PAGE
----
Last week I made a pie. My first ever pie. Not one to be lured in by a classic recipe, I decided instead that my first attempt should be with a Meyer Lemon Shaker Pie. It sounded so delicious! And I had these lemons from the farmer's market that D instantly identified as Meyer lemons.
It was a beautiful pie. What can I say: this was an ideal pie for television. It was perfectly flaky-golden-crusty, with terribly authentic-looking crimps along the edges and holes cut in the top. There was just one problem: it was inedible. I don't want to blame this wholly on D's lemon-identification abilities, but those suckers were not Meyer lemons. Of course, D would probably blame the eye-crossing bitterness of the pie filling on the fact that I left the peel on the lemons. Look: the recipe didn't say to peel the damn things, and it is part and parcel of my manically literary way of relating to the world that I am an exact, some might say obsessive-compulsive, follower of recipes. (D, by contrast, went into the kitchen last night and made a delicious pesto and an odd but highly intriguing spiced, mashed yam dish without ever making reference to anything but his own whims.)
To his credit, however, D did perform (I choose my verb carefully here) the supreme act of love when I gave him the first slice of the photogenic, but deeply bitter pie. [It seems appropriate, since I am now in LA after several weeks' stay in London, that the food I make should feature Hollywood surfaces that skillfully conceal acerbic, neurotic inner lives. That's right, my pie had an inner life. It was my first EVER pie, alright?] He admired its appearance thoroughly, then gamely took the first bite. "Mmm...," he said, miraculously avoiding pulling a face of horror, "Tasty. The, um, crust is particularly good."
I took my first bite. "It is AWFUL!!" I yelled, at the top of my lungs. "No, no!" he replied, "Just a bit sour, that's all."
And then, when it became clear that we weren't going to be able to eat a second bite of the Pie of Dorian Gray, he (recipe-liberated as I have told you he is) tried to make sorbet out of the innards. And it was still awful. "That pie," I told D, "has broken my heart. Not the heart that loves you, but a separate 'pie' heart. It is like when I was little, and I convinced my parents that I had a separate 'dessert stomach' that explained how I could be too full to finish my dinner but still have plenty of room for dessert. My pie heart is broken. I may never love again."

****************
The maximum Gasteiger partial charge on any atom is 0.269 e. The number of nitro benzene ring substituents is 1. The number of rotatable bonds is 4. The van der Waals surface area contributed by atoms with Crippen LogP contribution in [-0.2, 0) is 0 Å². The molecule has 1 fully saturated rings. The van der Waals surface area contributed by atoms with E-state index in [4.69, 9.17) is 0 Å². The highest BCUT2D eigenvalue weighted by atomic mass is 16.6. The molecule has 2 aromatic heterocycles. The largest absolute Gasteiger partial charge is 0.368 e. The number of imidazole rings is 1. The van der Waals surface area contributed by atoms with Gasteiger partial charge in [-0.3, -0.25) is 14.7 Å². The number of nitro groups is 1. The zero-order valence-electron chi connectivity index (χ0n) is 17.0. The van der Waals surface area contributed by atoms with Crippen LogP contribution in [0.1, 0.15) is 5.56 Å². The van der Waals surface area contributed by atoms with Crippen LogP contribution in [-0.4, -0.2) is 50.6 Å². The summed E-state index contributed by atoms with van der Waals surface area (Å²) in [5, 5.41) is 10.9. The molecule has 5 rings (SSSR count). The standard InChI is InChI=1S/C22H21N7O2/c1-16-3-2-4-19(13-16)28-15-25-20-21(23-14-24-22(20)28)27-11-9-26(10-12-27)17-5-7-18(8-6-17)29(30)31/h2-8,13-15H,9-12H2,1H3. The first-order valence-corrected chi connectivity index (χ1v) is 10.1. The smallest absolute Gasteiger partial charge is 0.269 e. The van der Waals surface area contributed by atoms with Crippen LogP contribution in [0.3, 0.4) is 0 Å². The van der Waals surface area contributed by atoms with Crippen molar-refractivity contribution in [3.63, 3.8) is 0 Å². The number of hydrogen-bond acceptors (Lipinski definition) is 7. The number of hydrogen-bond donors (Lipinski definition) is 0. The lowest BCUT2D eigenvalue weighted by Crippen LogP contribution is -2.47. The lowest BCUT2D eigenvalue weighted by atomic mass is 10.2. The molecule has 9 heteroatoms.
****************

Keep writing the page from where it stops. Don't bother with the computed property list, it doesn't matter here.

So the next night, I just sat in front of the TV, despondent, and ate my empty, beautiful pie crust.
And that, my friends, is an allegory for life in Los Angeles.
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Other tidbits, many of which have been on my "To Blog" list for some time:
I am newly in love with the Apartment Therapy blog and its culinary sibling The Kitchn. While I was in London, The Kitchn introduced me to a delightful concept of the Iron Chef Party, in which guests are invited to participate in a cooking smackdown, eithers as chefs or judges. I love Iron Chef in both its Japanese and American incarnations, so I am saddened to think of how unlikely it is that I will be able to host such a party in the foreseeable future.
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Speaking of the foreseeable future, D brought this story to my attention with a level of enthusiasm that made me nervous that perhaps splinter-nationhood loomed in our future together: the lone inhabitant of a small Shetland island has declared independence from the UK. He calls his domain Forvik, and there is some good news for all the truly idealistic libertarians out there: he is opening his country's doors to new Forvikians!
"I also invite anyone from any country in the world, who supports these aims, namely to become free of liars, thieves and tyrants in government, to become a citizen of Forvik," he added.
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There is much more to be said, but that's all I have time for right now, I am sorry to say. I have to return to the Peach Caramel Pie I have in the oven. Hope springs eternal in the human pie-heart.